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Monday, March 9, 2009

Shed the Shell of Shame

This was the comment I wrote:

"My sister was afraid of leaving her husband. She was afraid of leaving the state with her kids. Her county and "local" women's shelter was of no help. I drove up to her home, a state away, and packed all her belongings. I rented her a UHAUL. I rented her a storage unit. She became afraid...she knew if her husband found out she was leaving him, he would hurt her. I helped her file for divorce. She was afraid, yet she didn't want to leave for fear of the unknown. A month later, she was found dead. Don't let that happen to you."

I've never written publicly those words before. For the last ten months, just thinking about what happened to my own sister has been difficult for me. I haven't wanted to think about what happened to my dear, sweet sister Shelly last May. Still, I feel angry, helpless and confused over her untimely death. Her death was ruled accidental--we may never know the truth about what really happened.

After I wrote the above comment, I had to stand up and walk out of the room. I cried--the emotions of how I have felt and hidden for ten months finally revealed itself.

Someone asked me last week why I was sharing with the world what has happened in my life. They wondered how I could be so comfortable sharing something so intimate. To be honest with you, I wonder each day if sharing my life experiences with the world are worth it. My hope is that I am reaching out to someone else. I am also healing. Truthfully, I am more nervous about my own family reading this than I am about anyone else reading. Family can be more judgemental--more critical.

My family has never fully approved of me sharing with others the abuse that occurred years ago. Their solution has always been to keep the past in the past. Shameful things are to remain hidden. However, I have learned that hiding shame promotes protecting evil.

It was by fate or destiny that a friend of mine sent me an email one night about a website she was posting on. This website, Violence Unsilenced, promotes helping all victims of abuse to shed the shell of shame and find help. The website has encouraged me to let go of the past by writing about it.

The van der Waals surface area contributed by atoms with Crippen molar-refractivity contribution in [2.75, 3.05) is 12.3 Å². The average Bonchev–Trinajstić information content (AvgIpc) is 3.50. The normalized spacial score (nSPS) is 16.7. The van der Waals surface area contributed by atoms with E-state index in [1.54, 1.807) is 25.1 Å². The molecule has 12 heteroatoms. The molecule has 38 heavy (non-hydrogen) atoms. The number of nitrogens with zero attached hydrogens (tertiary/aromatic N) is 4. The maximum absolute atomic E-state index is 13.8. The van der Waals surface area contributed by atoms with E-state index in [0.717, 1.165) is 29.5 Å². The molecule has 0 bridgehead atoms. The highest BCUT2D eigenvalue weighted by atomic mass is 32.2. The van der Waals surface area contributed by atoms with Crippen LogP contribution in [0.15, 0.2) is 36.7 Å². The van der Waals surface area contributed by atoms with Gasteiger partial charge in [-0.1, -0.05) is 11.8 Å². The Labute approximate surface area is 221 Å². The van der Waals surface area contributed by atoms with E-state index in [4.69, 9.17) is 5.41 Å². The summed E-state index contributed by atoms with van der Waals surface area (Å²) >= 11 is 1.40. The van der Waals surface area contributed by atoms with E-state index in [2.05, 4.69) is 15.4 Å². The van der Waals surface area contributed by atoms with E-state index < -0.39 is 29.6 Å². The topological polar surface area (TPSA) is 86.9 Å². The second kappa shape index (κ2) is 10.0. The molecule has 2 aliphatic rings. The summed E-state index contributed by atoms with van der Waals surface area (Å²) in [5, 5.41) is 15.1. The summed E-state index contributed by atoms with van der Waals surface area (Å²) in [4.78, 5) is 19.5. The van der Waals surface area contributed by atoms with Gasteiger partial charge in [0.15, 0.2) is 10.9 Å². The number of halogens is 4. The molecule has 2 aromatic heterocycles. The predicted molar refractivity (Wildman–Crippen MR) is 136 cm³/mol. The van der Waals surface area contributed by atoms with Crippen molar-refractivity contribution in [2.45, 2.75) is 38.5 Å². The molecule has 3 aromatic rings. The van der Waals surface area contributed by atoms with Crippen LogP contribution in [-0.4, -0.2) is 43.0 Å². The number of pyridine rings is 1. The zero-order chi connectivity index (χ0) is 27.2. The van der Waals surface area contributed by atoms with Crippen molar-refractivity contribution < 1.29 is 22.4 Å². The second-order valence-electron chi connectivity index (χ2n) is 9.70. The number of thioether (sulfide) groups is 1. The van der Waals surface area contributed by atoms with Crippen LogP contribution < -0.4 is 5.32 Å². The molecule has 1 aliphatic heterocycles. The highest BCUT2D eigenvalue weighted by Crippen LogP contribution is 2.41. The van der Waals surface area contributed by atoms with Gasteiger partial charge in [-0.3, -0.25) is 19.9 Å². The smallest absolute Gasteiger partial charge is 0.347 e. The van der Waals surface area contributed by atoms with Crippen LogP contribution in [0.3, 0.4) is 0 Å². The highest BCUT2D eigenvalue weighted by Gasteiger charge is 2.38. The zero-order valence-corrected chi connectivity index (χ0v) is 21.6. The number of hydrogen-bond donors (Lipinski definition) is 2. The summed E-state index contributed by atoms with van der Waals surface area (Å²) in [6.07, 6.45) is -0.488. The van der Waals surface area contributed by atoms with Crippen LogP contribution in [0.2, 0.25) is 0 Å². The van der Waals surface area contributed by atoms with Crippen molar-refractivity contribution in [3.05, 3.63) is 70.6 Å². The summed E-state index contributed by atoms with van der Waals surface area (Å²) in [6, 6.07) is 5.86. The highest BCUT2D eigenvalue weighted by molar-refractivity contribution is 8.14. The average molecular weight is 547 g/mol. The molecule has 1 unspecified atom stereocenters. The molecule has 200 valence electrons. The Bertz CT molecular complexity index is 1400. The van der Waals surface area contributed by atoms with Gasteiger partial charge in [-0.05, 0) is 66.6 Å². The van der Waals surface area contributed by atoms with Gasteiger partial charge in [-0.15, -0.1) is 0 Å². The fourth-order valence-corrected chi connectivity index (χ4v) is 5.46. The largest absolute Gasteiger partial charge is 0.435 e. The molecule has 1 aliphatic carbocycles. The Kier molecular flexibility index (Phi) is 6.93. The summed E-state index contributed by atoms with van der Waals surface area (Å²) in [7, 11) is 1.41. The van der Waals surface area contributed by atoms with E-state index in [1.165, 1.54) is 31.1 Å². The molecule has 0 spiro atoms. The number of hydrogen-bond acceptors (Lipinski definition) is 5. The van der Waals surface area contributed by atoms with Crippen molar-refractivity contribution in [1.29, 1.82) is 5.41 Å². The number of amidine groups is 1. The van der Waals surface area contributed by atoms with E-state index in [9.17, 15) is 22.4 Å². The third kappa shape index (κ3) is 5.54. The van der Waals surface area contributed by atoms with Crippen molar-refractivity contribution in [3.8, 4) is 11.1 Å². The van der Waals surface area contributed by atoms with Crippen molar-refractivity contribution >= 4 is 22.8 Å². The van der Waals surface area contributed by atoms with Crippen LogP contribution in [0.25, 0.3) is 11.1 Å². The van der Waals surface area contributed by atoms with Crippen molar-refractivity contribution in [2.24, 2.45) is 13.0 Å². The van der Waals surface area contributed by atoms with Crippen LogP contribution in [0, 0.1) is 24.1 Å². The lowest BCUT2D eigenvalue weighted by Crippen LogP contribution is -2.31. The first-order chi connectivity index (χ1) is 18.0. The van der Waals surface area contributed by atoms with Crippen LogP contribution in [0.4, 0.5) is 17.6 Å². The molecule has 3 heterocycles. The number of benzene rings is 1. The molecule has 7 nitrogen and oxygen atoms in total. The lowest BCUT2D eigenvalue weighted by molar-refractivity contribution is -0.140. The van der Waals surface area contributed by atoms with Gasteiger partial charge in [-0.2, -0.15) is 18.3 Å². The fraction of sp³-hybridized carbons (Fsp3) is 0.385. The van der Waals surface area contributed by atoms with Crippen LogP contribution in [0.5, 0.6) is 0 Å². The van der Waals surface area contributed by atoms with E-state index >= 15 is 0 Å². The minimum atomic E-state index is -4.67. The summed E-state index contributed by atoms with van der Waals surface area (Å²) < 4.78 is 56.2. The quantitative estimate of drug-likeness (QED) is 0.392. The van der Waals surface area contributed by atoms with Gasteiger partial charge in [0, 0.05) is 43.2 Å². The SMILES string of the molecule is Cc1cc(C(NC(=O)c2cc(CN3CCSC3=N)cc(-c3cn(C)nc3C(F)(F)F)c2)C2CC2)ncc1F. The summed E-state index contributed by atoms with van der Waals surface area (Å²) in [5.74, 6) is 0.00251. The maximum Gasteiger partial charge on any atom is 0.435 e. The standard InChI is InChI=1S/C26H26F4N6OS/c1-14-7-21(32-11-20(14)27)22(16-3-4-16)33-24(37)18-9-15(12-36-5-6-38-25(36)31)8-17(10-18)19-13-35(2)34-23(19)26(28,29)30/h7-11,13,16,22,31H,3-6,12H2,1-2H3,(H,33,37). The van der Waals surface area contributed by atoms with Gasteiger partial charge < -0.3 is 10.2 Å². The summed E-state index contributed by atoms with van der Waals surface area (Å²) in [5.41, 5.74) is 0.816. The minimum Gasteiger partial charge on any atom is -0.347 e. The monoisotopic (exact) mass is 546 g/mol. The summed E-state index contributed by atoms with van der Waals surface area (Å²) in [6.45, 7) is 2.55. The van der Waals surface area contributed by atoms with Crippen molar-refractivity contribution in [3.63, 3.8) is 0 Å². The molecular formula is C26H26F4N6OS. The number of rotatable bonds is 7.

I encourage you to read the stories of women and men affected by abuse in all its forms. May you too help to shed the shell of shame.

If you need help, call the National Domestic Violence Hotline: 1-800-799-SAFE (7233)

Also, I have created a blog where I am compiling all my experiences into one. It will make it much easier for new readers and those unfamiliar with my story to start from the beginning. It is a work in progress, but I have added a photo link in the right column on this page where you click to go to Screwed Up: My Life. Check back often, as I will be adding to it in the next coming days and weeks ahead.


Mindee@ourfrontdoor said...

Therapy is whatever heals you. For some people that's art or exercise or a shrink. For you, it's writing.

If writing this down for the world to see helps you heal, then do it.

Richard Reeve said...

Your courage will have efficacy in the world...we are all as sick as our secrets...peace.

tcyarbs said...

Some people just don't get the whole "getting it off your chest" thing. That's fine, they can do whatever they need to do. I am with you-writing/telling your story is very liberating.

I have such a hard time commenting on this story. I hate to just drone on and on about how sad it is. You already know that. I do find it so remarkable that you are such a good wife and mother-clearly with no role model. And it is tragic beyond comprehension that your sister endured the same insufferable childhood as you, only to have life cut short for no good reason.